That being said, there clearly isn't an absolute reality in SD3. If the PC decides to go to the woods with Molly they'll see Charlotte and Mike, but if he asked Becky instead they see Melissa. But overall when the PC chooses to observe an event, his observations are the same over different playthroughs. We're not facing a Schrodinger's Cat scenario, where it's impossible to confirm the status of the cat without opening the box so therefore the cat is neither alive nor dead. If the PC does choose to 'open the box' the outcome is always the same, which to me is a good reason for believing that that is the case even when the PC isn't looking.

  7. "In an ideal universe, GB would have taken his perspective-switching trick from the GoP series and applied it to Meteor"

    I think the GoP series changes PCs rather than actually changing perspectives. For the most part the different PCs are in completely different locations. Even when they are in the same location, there's no indication that they experience events differently to each other (although in GoP3 that might just be because the PCs are virtually identical).

    I'd certainly be interested in playing a game where the multiple protagonists had genuinely different perspectives, but it would definitely be a pain to program, even if you didn't go the full Rashomon.

    I also agree that making Silvers the protagonist of Meteor would have been much more interesting, but then the 'standard AIF PC' (of which James is an example) bores me rigid.

  8. I agree that it's not patently obvious as it is in Meteor, and that there's no way to prove it, but I think we're going to have to disagree on this. For example, if the PC doesn't interact with Alison at all, how does she stand vis-à-vis Gary and the Head at the end of the game? There's not only no way to know, there's no way to know she even has them. How do her problems, if they exist independently of the gameplay, affect the story in any way? They don't...until the PC discovers them. Alison does not blackmail the PC without the series of events that lead to that blackmail. Molly and/or Becky don't hate the PC, or Gary doesn't absent himself from the party, due to the background actions of Alison. She's no more a character than any of the named daydream objects unless the PC chooses to make her one.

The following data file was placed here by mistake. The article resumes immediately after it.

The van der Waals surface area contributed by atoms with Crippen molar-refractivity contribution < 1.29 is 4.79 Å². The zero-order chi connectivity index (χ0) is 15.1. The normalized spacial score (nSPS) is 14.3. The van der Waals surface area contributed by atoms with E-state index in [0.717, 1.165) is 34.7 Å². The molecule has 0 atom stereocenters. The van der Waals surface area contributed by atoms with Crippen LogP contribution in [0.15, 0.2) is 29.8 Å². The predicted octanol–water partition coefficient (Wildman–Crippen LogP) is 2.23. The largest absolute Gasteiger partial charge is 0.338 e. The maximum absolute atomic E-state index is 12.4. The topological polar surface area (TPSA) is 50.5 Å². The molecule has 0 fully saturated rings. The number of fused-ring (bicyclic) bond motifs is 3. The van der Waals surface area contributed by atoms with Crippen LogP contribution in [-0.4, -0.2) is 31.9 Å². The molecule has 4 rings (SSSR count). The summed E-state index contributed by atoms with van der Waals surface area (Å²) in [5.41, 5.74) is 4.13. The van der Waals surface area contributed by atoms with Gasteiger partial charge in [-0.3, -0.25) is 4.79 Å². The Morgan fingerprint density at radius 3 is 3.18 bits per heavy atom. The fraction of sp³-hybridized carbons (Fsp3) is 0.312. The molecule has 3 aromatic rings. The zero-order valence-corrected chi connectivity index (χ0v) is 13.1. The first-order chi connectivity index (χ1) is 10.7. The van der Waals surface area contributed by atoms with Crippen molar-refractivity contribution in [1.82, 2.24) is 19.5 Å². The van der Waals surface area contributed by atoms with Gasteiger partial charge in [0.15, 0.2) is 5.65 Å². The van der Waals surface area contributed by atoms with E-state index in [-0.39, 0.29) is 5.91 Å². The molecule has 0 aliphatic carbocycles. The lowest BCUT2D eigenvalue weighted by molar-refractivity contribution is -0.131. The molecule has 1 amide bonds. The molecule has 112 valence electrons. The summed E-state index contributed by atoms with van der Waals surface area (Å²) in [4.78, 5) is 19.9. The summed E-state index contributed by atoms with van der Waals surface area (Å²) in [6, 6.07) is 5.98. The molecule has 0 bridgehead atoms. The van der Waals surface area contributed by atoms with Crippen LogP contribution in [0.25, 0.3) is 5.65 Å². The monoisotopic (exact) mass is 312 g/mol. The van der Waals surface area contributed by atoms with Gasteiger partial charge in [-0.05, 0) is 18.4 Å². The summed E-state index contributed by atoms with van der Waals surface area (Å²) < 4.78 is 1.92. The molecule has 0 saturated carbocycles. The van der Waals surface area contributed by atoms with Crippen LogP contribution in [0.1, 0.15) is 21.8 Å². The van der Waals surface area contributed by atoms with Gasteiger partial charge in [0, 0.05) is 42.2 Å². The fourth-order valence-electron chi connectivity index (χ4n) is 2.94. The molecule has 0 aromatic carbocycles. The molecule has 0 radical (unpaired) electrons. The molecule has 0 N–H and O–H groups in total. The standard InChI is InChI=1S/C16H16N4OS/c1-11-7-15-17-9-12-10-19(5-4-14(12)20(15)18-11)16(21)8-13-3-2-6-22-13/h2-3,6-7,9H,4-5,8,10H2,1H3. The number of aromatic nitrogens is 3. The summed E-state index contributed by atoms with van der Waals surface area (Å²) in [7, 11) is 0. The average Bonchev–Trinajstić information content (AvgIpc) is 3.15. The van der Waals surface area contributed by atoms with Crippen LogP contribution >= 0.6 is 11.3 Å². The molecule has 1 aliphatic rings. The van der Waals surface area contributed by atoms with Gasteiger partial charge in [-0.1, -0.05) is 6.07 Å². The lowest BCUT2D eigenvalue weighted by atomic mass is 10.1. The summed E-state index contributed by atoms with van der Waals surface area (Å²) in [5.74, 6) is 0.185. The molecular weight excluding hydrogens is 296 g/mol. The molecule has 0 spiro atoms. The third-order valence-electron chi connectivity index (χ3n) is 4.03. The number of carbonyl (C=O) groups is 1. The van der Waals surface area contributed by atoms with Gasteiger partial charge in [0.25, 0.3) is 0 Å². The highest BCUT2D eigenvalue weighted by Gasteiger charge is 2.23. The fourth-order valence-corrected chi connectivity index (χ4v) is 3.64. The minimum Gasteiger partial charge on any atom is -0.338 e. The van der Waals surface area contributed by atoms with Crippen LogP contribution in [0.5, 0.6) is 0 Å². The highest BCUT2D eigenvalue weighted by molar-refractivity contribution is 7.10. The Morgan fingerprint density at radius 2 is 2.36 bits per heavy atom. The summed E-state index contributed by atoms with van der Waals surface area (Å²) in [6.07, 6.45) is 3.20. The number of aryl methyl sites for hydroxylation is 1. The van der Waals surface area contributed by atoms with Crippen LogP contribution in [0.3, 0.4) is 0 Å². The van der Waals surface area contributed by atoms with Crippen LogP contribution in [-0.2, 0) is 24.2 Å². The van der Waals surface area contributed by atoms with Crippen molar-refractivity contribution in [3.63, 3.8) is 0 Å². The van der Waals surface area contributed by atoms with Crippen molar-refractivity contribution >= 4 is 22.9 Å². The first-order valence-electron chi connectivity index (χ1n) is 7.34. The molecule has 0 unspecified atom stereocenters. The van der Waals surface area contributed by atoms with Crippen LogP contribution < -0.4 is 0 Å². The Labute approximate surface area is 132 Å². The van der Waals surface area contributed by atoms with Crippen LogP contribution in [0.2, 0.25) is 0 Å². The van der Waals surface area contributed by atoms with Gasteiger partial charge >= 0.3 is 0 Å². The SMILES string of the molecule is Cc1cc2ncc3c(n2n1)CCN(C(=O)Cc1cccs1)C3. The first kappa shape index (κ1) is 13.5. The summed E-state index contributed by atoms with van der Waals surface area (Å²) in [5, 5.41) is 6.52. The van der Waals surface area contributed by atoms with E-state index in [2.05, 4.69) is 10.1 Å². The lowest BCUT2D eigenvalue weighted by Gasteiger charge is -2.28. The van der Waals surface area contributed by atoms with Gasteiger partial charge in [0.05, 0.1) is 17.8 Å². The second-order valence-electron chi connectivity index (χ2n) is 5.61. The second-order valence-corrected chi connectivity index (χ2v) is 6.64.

This wouldn't be evidence for my claim except that it runs counter to how almost all other AIF works. In most games, there's a linear progression and you follow it. One event unlocks another. Or even if they're not linear, there's a list of things that must be done to get to the solution. The PC doesn't get to ignore Jane Doe's plumbing problem, even if learning about it in the first place is yet another puzzle.

    It's interesting to compare games of this nature to, say, PAC. In that game, the plot progresses no matter which girl(s) the PC pursues, so even though there's stuff that doesn't happen in terms of the PC/girl relationships, the game itself proceeds to its nexus despite the PC's choices.

    The major author of games that are an exception to this rule is, of course, GB. (The other is Lucilla Frost.) While I agree with you that it's likely that Gary deflowers Molly at her birthday party whether you go or not, much of the ancillary material that you find distasteful is a blank slate if you don't attend. Does Gary talk her into a threesome with her brother? Do they take advantage of her unconscious body? You can guess, but you don't know (and in the absence of a playthrough in which you see those events, you'd have basis for even asking the question). I could bring up a bunch more examples of this nature, but it's basically repeating the same notion.